Taipei--China has decided not to participate in the team events at the Taipei Universiade in August but its athletes will take part in the individual competitions, according to city Mayor Ko Wen-je (???).
Ko said Thursday that the Chinese representatives who attended a planning meeting in Taipei earlier that day did not take part in the draw to group the various teams in the summer Universiade, an international sports event held biennially by the International University Sports Federation (FISU).
China probably does not want to "take too much trouble" or they are afraid that the people in Taiwan are "too passionate," Ko said, in response to reporters' questions on the issue, but added that he really could not speak for Beijing.
Observers in Taipei said that it is conceivable that Chinese teams could be booed by spectators, especially if they face the host team. Anti-Chinese protesters could also follow Chinese teams around, creating problems for personnel responsible for their safety.
While staying out of team competitions, Chinese athletes will compete in the individual events at the Universiade, which will be held Aug. 19-30, and Taipei will make every effort to ensure their safety, he added.
According to the local United Daily News (UDN), the Taipei Universiade Organizing Committee learned only recently that China will not be participating in any of the nine team events such as volleyball, basketball, baseball and soccer.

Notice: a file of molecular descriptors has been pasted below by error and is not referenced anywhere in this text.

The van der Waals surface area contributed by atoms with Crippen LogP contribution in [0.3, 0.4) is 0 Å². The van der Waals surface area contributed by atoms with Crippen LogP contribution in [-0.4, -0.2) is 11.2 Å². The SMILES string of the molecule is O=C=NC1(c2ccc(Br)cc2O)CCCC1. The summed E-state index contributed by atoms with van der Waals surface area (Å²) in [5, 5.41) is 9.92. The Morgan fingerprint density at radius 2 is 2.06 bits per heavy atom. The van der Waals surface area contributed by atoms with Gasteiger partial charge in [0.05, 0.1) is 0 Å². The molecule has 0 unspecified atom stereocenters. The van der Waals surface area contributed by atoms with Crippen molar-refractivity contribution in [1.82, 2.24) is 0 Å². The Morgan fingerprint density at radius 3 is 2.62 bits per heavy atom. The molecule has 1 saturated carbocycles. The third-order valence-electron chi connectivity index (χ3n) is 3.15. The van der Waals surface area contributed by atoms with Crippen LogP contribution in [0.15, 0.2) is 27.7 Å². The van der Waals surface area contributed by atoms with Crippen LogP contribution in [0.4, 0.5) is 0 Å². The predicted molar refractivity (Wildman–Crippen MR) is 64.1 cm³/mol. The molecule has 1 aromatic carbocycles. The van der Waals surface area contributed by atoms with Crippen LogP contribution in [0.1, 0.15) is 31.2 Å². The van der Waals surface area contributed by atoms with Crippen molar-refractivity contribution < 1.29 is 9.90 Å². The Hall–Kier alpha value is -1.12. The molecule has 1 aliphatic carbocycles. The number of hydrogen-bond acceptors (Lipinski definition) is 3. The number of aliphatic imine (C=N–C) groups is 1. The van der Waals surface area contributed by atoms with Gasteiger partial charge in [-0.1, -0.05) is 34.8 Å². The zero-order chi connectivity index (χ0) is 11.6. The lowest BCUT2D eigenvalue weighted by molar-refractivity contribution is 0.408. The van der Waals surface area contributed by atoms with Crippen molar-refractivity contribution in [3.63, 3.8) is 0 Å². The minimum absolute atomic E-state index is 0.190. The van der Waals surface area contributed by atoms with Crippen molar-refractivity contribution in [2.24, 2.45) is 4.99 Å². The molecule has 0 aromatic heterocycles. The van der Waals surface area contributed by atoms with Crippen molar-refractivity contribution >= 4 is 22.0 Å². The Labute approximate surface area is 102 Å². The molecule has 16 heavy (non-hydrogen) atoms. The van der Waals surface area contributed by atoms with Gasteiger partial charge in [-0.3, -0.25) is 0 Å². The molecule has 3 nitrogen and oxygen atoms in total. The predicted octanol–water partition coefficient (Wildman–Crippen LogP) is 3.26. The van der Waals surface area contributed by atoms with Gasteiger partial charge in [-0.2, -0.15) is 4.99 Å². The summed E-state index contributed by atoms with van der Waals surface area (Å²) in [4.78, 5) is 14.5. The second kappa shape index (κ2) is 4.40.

The reason China gave is that its teams are busy preparing for the 2017 National Games that will be held Aug. 27-Sept. 8 in Tianjin, the paper said, citing Su Li-chung (???), secretary-general of Taipei City Government and head of the Taipei Universiade Organizing Committee.
The paper said that while the city government is expecting the participation of Chinese athletes in individual events, that will be confirmed only if they register by the July 19 deadline.
In the report, Chen Tai-cheng (???), a FISU executive member from Taiwan, was cited as saying that China's decision not to send teams to the games was not politically motivated.
However, because this is the first time that China has made such a decision with regard to the summer Universiade, it leaves "many questions open to speculation," the UDN said.
Exchanges and interactions between Taiwan and China have cooled since Tsai Ing-wen (???) of the Democratic Progressive Party, which is less conciliatory toward Beijing than the Kuomintang party of her predecessor Ma Ying-jeou (???), took office in May 2016.
Nearly 13,000 competitors from 142 countries took part in the last Summer Universiade held in Gwangju, South Korea in 2015.
Source: Focus Taiwan News Channel